The Maruti Alto has become the first Indian car to cross the 3 million sales mark. Vinay Pant, GM (Marketing), Maruti Suzuki India, speaks to Nikhil Bhatia on what kept the sales ticker moving.
The Maruti Alto, launched in September 2000, has become the first Indian car to cross the 3 million sales mark. Vinay Pant, GM (Marketing), Maruti Suzuki India, speaks to Nikhil Bhatia on what kept the popular hatchback's sales ticker moving.
Congratulations! What is it that keeps the Alto going?
I think it’s really understanding the first-time buyer and regularly reinventing the product that has helped us achieve this feat. When we started, the Alto was seen as a peppy car. After some time, we realised fuel efficiency was a big thing and we focused on that. Today, the Alto services two types of buyers. For those who want affordability and fuel economy, we have the Alto 800. And for those who want performance in an entry-level car, we have the Alto K10.
Many people see the Alto as the spiritual successor to the 800. Did the Alto’s success lead to the 800 going out of favour?
That wouldn’t be right. The 800 created the segment but as the brand got older, it became popular in the hinterlands. And that’s where the Alto came in. The Alto saw demand in the metros and the mini metros while the 800 sold more in the smaller towns. The brands performed in their own space.
Towards the end of the 800’s lifecycle, it had very few pockets of strength and the Alto was a national phenomenon. So it was not that the Alto was eating into the 800, which was priced much lower than the Alto.
The Alto is a very straightforward hatchback and styling is conservative. Is that one of its core strengths?
The typical first-time buyer is primarily looking for reliability because for him/her, putting that Rs 250,000 to Rs 300,000 is a big amount of money and that’s where the trust and reliability becomes more important. The Alto is in a shape he/she has grown up seeing. So buyers are very confident when buying that kind of car. The form factor certainly works in this case. However, there is a shift in some customers – you find some people keen on a more futuristic and slightly different-looking car and that’s where the K10 comes in. The K10 is more dynamic looking as compared to the Alto 800 and that is why we are growing on both of these.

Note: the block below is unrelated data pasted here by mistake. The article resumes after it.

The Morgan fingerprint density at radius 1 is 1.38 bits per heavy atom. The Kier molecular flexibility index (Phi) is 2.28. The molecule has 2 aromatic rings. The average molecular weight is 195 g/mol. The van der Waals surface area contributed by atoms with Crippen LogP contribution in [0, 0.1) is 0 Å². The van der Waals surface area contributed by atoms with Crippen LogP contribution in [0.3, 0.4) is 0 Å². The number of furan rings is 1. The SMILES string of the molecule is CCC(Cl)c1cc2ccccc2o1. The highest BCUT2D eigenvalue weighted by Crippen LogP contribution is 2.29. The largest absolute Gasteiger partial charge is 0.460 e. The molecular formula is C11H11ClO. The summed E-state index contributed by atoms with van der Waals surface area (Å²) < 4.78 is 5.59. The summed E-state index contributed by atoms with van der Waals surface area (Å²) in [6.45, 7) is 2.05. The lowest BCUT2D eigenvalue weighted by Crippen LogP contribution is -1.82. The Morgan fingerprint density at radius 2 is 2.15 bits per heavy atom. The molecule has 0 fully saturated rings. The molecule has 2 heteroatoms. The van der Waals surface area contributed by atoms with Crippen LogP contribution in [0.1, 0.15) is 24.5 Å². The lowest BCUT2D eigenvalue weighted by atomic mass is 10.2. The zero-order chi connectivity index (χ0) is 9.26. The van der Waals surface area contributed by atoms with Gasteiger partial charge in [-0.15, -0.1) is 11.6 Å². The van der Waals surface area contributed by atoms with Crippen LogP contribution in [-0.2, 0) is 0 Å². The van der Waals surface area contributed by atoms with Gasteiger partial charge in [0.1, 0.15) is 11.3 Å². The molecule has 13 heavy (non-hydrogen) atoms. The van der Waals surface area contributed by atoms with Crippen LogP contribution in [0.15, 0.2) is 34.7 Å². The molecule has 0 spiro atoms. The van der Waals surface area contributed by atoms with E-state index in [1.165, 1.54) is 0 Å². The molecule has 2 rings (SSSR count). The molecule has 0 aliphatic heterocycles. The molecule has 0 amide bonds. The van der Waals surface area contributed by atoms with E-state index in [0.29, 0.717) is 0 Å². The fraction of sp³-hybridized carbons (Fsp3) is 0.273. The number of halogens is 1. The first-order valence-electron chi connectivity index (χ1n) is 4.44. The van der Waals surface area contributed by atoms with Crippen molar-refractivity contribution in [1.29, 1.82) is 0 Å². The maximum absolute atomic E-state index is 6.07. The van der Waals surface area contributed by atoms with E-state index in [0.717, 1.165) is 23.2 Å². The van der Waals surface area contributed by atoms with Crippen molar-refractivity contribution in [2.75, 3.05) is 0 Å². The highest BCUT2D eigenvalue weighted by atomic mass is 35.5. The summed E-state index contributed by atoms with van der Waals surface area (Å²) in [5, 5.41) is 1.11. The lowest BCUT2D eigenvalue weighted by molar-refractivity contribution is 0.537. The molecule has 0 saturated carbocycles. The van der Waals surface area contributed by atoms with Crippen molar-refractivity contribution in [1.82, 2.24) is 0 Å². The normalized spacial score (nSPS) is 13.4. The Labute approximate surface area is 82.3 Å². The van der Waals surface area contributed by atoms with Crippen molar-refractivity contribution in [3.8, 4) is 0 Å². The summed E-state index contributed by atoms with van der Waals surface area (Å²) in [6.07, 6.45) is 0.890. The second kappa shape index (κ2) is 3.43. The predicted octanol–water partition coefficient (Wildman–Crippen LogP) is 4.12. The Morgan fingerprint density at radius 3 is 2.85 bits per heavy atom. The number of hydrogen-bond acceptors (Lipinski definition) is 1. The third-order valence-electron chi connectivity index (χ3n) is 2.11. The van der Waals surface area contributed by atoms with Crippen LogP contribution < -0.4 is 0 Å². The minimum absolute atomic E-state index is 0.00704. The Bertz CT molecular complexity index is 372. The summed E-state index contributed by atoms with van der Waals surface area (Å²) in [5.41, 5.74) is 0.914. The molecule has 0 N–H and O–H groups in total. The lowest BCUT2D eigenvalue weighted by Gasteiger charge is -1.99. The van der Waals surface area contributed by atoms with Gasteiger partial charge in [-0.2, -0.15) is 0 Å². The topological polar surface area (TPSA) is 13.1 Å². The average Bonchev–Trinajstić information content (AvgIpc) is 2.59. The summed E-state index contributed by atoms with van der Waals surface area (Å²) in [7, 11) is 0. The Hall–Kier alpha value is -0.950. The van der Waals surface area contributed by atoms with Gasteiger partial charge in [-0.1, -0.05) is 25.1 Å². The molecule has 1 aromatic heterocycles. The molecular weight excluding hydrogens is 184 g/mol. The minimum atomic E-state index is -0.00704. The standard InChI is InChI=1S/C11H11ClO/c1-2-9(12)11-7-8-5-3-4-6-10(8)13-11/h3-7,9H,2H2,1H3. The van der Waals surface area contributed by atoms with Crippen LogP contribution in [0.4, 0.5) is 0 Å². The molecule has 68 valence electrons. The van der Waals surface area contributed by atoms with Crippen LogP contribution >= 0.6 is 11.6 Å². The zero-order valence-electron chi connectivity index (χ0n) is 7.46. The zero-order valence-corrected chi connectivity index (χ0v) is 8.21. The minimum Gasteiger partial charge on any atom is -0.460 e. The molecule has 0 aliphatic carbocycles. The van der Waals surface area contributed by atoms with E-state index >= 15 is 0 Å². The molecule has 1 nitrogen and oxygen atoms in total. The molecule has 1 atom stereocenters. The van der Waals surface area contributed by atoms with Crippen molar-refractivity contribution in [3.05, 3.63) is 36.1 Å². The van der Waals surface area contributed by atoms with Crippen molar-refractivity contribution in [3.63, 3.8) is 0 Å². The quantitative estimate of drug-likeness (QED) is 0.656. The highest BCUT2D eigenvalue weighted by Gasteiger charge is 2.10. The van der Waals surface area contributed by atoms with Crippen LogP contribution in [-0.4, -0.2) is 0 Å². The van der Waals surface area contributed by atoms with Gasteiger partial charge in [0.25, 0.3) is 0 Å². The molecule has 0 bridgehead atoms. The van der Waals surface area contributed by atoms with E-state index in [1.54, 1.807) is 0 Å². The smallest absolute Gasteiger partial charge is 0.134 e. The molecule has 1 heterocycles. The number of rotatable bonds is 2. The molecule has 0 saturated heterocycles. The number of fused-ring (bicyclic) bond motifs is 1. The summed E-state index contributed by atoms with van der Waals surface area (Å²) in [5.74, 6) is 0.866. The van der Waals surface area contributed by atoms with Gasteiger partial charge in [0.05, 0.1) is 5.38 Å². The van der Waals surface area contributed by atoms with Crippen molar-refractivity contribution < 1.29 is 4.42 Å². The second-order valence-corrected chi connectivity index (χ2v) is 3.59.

The Alto has seen regular updates be it the variants, CNG option, new engine or AMT transmission. Is that among the reasons for the continued success of the car?
I think that is critical for any vehicle segment or category. In our cars, it is even more critical because there are new players entering every year and therefore you have to keep listening to the customer what he/she is looking for and keep on incorporating that in the car. That is the primary reason for the Alto’s success. We’ve given the Alto safety updates where you get a driver’s side airbag as an option or even the option of a more powerful 1000cc engine.
What is the consumer response to an optional airbag in an entry level car?
Since we have just started with this programme, I think it wouldn’t be right to comment on the response right now. However, as a market leader, giving options helps and there is a rising awareness of safety among consumers. It is like helmets in case of two-wheelers where gradually people understand that it’s not just about traffic rule violation but for their own safety.
As safety and emission norms get more stringent, will maintaining the Alto’s low price-tag turn more difficult?
When we launched the Alto back in 2000, the LX cost Rs 2.99 lakh (ex-showroom). Today, the comparable model costs Rs 2.94 lakh. We are aware that pricing is critical. Safety is also critical and that’s why we have taken the lead in offering safety options as well. I’m sure moving forward, we’ll meet customer requirements in terms of price.
Moving forward, would a next-generation Alto stick to the same formula or can we expect a different approach?
I think you’ll have to wait and watch on that aspect. Having said that, if you have seen the last couple of launches, be the Baleno, the S-Cross or the recently revealed Vitara Brezza, the design language is changing. At the same time, there is a segment which looks for a slightly conservative kind of design; so keeping both these factors in mind, we will be working on something.
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